A year later in 1952, Cage applied his aleatoric methods to tape-based composition. Also in 1952, Karlheinz Stockhausen completed a modest musique concrète student piece entitled Etude. Cage's work resulted in his famous work Williams Mix, which was made up of some six hundred tape fragments arranged according to the demands of the I Ching. Cage's early radical phase reached its height that summer of 1952, when he unveiled the first art "happening" at Black Mountain College, and 4'33", the so-called controversial "silent piece". The premiere of 4'33" was performed by David Tudor. The audience saw him sit at the piano, and close the lid of the piano. Some time later, without having played any notes, he opened the lid. A while after that, again having played nothing, he closed the lid. And after a period of time, he opened the lid once more and rose from the piano. The piece had passed without a note being played, in fact without Tudor or anyone else on stage having made any deliberate sound, although he timed the lengths on a stopwatch while turning the pages of the score. Only then could the audience recognize what Cage insisted upon: that there is no such thing as silence. Noise is always happening that makes musical sound. In 1957, Edgard Varèse created on tape an extended piece of electronic music using noises created by scraping, thumping and blowing titled Poème électronique.
In 1960, John Cage completed his noise composition Cartridge Music for phono cartridges with foreign objects replacing the 'stylus' and small sounds amplified by contact microphones. Also in 1960, Nam June Paik composed Fluxusobjekt for fixed tape and hand-controlled tape playback head. On May 8, 1960, six young Japanese musicians, including Takehisa Kosugi and Yasunao Tone, formed the Group Ongaku with two tape recordings of noise music: Automatism and Object. These recordings made use of a mixture of traditional musical instruments along with a vacuum cleaner, a radio, an oil drum, a doll, and a set of dishes. Moreover, the speed of the tape recording was manipulated, further distorting the sounds being recorded. Canada's Nihilist Spasm Band, the world's longest-running noise act, was formed in 1965 in London, Ontario and continues to perform and record to this day, having survived to work with many of the newer generation which they themselves had influenced, such as Thurston Moore of Sonic Youth and Jojo Hiroshige of Hijokaidan. In 1967, Musica Elettronica Viva, a live acoustic/electronic improvisational group formed in Rome, made a recording titled SpaceCraft using contact microphones on such "non-musical" objects as panes of glass and motor oil cans that was recorded at the Akademie der Kunste in Berlin. At the end of the sixties, they took part in the collective noise action called Lo Zoo initiated by the artist Michelangelo Pistoletto.
The art criticRosalind Krauss argued that by 1968 artists such as Robert Morris, Robert Smithson, and Richard Serra had "entered a situation the logical conditions of which can no longer be described as modernist."Sound art found itself in the same condition, but with an added emphasis on distribution. Antiform process art became the terms used to describe this postmodernpost-industrial culture and the process by which it is made. Serious art music responded to this conjuncture in terms of intense noise, for example the La Monte YoungFluxus composition 89 VI 8 C. 1:42-1:52 AM Paris Encore from Poem For Chairs, Tables, Benches, Etc. Young's composition Two Sounds (1960) was composed for amplified percussion and window panes and his Poem for Tables, Chairs and Benches, Etc. (1960) used the sounds of furniture scraping across the floor.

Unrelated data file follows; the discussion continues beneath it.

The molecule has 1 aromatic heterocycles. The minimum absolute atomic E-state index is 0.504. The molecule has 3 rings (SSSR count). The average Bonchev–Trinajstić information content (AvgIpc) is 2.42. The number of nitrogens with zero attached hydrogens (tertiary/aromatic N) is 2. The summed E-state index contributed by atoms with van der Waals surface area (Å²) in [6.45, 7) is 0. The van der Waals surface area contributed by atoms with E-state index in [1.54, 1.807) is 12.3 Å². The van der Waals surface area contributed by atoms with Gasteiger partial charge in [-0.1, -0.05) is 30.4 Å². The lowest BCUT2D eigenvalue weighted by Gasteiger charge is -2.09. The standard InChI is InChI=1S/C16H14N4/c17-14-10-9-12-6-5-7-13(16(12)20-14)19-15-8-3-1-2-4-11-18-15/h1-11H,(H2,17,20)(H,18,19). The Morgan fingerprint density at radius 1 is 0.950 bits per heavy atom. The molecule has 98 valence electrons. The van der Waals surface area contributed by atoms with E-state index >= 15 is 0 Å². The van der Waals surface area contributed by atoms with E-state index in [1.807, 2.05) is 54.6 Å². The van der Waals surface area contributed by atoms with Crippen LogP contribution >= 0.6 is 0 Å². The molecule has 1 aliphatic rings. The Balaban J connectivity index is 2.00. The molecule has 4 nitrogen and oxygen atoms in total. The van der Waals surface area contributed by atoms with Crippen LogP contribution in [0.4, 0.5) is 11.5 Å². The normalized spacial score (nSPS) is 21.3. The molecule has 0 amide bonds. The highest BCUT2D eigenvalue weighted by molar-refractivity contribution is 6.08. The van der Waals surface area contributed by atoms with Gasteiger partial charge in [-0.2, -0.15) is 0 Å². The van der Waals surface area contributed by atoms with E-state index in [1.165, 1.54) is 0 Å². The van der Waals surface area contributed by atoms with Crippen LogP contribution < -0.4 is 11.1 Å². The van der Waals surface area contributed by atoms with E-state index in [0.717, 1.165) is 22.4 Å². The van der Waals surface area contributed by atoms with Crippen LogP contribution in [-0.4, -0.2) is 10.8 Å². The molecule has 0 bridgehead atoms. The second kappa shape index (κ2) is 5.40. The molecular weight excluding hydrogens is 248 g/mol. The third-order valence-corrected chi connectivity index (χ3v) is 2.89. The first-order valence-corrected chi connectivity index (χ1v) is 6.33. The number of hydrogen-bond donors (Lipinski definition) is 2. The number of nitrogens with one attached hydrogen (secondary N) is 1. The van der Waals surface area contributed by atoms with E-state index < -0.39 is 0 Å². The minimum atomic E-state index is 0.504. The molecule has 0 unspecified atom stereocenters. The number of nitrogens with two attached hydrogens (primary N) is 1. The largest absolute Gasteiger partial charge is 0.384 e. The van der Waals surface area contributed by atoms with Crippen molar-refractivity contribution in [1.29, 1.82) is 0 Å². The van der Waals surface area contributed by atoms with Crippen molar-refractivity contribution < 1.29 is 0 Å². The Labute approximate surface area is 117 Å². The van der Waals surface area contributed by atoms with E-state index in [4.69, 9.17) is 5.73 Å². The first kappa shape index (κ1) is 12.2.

Since the early 1980s, Japan has produced a significant output of characteristically harsh bands, sometimes referred to as Japanoise, with perhaps the best known being Merzbow (pseudonym for the Japanese noise artist Masami Akita who himself was inspired by the Dada artist Kurt Schwitters's Merz art project of psychologicalcollage). In the late 1970s and early 1980s, Akita took Metal Machine Music as a point of departure and further abstracted the noise aesthetic by freeing the sound from guitar based feedback alone, a development that is thought to have heralded noise music as a genre. According to Hegarty (2007), "in many ways it only makes sense to talk of noise music since the advent of various types of noise produced in Japanese music, and in terms of quantity this is really to do with the 1990s onwards ... with the vast growth of Japanese noise, finally, noise music becomes a genre". Other key Japanese noise artists that contributed to this upsurge of activity include Hijokaidan, Boredoms, C.C.C.C., Incapacitants, KK Null, Yamazaki Maso's Masonna, Solmania, K2, The Gerogerigegege and Hanatarash. Nick Cain of The Wire identifies the "primacy of Japanese Noise artists like Merzbow, Hijokaidan and Incapacitants" as one of the major developments in noise music since 1990.